Thursday, October 23, 2014

Last Minute Twofer Costumes for Halloween AND All Saints Day: and a Catholic Costume Contest!

So, you're all set for Hallowtide, right? Your kids have got a Halloween costume and an All Saints Day costume all set and ready to go?

No?

Not to worry. These costumes can be thrown together in a couple of days, and if you have Amazon Prime, you might not even need to leave the house.

And in case you need a little MORE motivation to get your act together . . . we're having a Catholic Costume Contest, with a prize that will help your kids live the liturgical year in your home, without YOU having to do ANY of the prep work. But I'm going to make you read all the way to the bottom to find out how.

Our homeschool group's weekly parkday is on Friday. So this year our All Saints Pageant and Carnival will be held on Halloween. So . . . that's a whole lot of party for one day. At least we have a history of making All Saints costumes that can double as Halloween costumes. This year, we're really going to need it.

1. Herminone / St. Elizabeth Ann Seton



Any sort of a black robe will work for this. I went ahead and got Betty the Gryffindor Robe, because she's been asking for a Harry Potter-themed birthday in February.

For the Hermione costume, we added her own shirt and skirt, her brother's tie, her dad's socks, and a homemade wand made from a rolled up piece of paper and some hot glue. We made her hair frizzy by putting a bunch of braids in her slightly damp hair before bedtime.

For Elizabeth Ann Seton, we replaced the tie with a black ribbon, and covered up the Hogwarts patch on the robe by pulling the other side of the robe across the patch and pinning it closed. I found the bonnet on Amazon for cheaper than I could sew one myself, but if you don't want to sew OR buy one, you could use a loosely tied black handkerchief or piece of fabric. In images, St. Elizabeth Ann Seton is usually holding a rosary and a book or piece of paper.

2. Jedi / Bl. Fra Angelico



The basis of this costume is the Hooded Jedi Robe. You could sew one yourself, but I think it's cheaper to buy one. For the Jedi, I put him in a khaki t-shirt and brown pants shorts (Bobby couldn't find the pants, so he went for more of a California Jedi), and added our existing lightsaber toy.

Fra Angelico was a monk, so we closed up the robe with a rope belt and a rosary. He was also a painter, so we added a homemade cardboard palette and a paintbrush.

3. Jedi / St. Francis of Assisi



A Hooded Jedi Robe can be the start of ANY monk costume. This one my mom sewed for Gus when HE was two. But you could also use a too-big solid brown t-shirt, they sell them at fabric and craft stores.



Frankie wanted to be his name saint, so we added a rope belt, a rosary, and a little bird for his shoulder. Depending on how committed you are to this costume, you could shave his head into a tonsure. But that's your call.

4. St. Clare of Assisi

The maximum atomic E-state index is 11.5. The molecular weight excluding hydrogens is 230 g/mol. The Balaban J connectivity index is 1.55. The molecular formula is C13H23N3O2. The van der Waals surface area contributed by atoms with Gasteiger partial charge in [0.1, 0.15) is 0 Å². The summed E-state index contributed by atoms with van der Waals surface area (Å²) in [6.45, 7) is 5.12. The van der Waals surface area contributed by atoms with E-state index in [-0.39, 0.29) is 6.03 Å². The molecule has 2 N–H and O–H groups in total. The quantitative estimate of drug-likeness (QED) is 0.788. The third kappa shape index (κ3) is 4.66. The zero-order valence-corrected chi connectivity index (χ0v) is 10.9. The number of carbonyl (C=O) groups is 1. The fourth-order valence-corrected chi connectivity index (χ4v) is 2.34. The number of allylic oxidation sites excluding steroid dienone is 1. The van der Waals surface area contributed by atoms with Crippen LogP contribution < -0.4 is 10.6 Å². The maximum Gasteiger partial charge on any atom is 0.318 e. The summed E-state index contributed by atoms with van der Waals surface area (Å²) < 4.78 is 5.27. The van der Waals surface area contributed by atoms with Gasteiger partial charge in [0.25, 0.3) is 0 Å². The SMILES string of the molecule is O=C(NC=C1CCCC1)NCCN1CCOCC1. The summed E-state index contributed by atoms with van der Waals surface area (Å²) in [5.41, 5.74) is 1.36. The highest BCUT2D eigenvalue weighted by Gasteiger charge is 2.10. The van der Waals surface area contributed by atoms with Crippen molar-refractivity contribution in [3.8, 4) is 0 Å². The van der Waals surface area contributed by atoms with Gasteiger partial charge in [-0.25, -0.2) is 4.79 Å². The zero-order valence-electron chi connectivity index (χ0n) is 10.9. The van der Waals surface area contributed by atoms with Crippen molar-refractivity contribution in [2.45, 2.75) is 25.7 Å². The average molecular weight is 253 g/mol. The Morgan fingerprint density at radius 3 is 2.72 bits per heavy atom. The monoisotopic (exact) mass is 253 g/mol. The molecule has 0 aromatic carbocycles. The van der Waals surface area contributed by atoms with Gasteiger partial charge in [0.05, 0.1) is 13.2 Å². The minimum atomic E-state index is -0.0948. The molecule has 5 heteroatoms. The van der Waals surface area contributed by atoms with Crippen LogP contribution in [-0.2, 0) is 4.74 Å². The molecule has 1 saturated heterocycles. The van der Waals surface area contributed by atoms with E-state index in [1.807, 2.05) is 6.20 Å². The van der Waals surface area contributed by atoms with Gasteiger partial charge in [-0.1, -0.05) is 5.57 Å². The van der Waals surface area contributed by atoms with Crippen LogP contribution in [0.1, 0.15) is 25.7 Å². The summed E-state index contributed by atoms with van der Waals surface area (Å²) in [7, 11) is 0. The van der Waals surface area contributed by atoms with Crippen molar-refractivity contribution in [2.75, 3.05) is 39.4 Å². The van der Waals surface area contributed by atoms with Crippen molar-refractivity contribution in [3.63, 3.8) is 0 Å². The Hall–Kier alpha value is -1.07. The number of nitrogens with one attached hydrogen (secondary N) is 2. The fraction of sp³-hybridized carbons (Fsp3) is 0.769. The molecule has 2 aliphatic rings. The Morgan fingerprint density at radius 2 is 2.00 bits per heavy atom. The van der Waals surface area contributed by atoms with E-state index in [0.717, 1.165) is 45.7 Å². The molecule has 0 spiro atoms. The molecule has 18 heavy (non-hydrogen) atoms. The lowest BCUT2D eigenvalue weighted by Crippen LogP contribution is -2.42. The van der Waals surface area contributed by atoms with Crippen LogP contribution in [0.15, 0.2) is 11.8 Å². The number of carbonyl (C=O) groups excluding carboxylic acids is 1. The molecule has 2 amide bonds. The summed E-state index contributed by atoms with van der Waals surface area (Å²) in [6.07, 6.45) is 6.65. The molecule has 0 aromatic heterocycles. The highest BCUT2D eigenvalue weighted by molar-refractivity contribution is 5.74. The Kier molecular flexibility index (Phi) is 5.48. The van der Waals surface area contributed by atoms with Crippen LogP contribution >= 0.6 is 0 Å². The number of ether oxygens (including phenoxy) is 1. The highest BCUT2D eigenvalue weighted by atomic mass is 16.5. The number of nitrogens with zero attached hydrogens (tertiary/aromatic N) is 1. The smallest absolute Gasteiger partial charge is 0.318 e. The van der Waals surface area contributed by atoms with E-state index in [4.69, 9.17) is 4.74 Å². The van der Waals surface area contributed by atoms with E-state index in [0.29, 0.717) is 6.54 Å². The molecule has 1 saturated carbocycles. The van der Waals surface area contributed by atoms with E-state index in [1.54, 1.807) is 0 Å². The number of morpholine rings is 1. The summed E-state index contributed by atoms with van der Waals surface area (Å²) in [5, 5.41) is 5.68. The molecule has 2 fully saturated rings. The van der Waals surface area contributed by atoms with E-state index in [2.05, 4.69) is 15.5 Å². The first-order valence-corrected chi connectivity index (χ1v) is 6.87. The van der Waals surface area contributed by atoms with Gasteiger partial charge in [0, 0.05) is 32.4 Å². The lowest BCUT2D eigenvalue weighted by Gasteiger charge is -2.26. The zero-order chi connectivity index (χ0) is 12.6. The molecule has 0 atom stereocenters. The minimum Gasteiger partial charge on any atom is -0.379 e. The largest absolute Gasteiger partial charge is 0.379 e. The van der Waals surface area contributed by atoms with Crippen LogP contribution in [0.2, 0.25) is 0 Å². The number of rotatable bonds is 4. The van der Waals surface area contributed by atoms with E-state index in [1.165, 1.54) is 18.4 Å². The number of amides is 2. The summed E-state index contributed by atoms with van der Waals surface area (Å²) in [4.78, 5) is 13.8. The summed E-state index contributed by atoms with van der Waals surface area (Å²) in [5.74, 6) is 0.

No St. Francis would be complete without his St. Clare. My mom sewed this costume for Anita when she was four months old, Lulu is almost a year and it does NOT fit her. But we're going with it.



For Halloween, Lulu will be "A baby who is already sound asleep in her crib."

5. Anna from Frozen / St. Sunniva



Thank God that there is a Norwegian Princess saint, because it was Anna from Frozen or bust for my five year old this Halloween. This dress is adorable, machine washable and $20: Scandinavian Princess Dress

If you're not interested in really confusing yarn wig tutorials, just skip the next paragraph.



For Anna, I used orange and white yarn and a headband to make her an Anna wig. I found a one inch wide headband with a rough, glittery surface that holds on to the yarn really well. To make it, I measured the total length of yarn I'd need: from one end of one braid, up over her head, to the end of the other braid. Then I put two chairs that distance apart, tied one end of the yard to one chair, then wrapped the yard around and around the two backs of the chairs, to get the length I needed. I used almost the whole small skein of orange yarn (saving out about 10 feet or so to make the bangs) then about four loops around of the white yarn, to make the white stripe in Anna's hair. Once all the loops were on, I tied a six inch length of orange yarn around all of the loops, a little to the right of center between the chairs, since Anna has a side part. Then I looped the remaining 10 feet of orange around a small shoebox lid, for the bangs, and tied the end of it in a knot around all the loops, leaving a six inch tail. I arranged the long pieces on the headband, with the tie a little to the side for a side part. Because of the rough surface of the headband, I just had to tie the piece of yarn I used to make the part around the headband and the sides just kind of stick on it. Then I cut the loops on both ends, and pulled all of the white yarn to one side. I put the headband on my own head and braided it, tying each end with a piece of orange yarn. Done. I found the yarn on clearance, so the whole thing was less than $5.

For St. Sunniva, we just swapped the braids out for a dollar bin crown.

By now you're probably thinking to yourself, "Wait, am I at the right blog? I thought this was the lady who allows her children to dress as all manner of horrifying martyr." To you I say: Don't worry. You're at the right place. May I present to you . . .

6. Random Scary Red Guy / St. Bartholomew 



We saw this statue of St. Bartholomew at St. John Lateran in Rome and, I tell you what, it's not something you soon forget.



To recreate it for All Saints Day, we bought a SecondSkin Suit (ironic, no?) in red to be his skinned self. They HAVE a muscled one, which would allow one to look just like THIS statue of St. Bartholomew. But in an uncharacteristic show of restraint, we decided to go with plain red.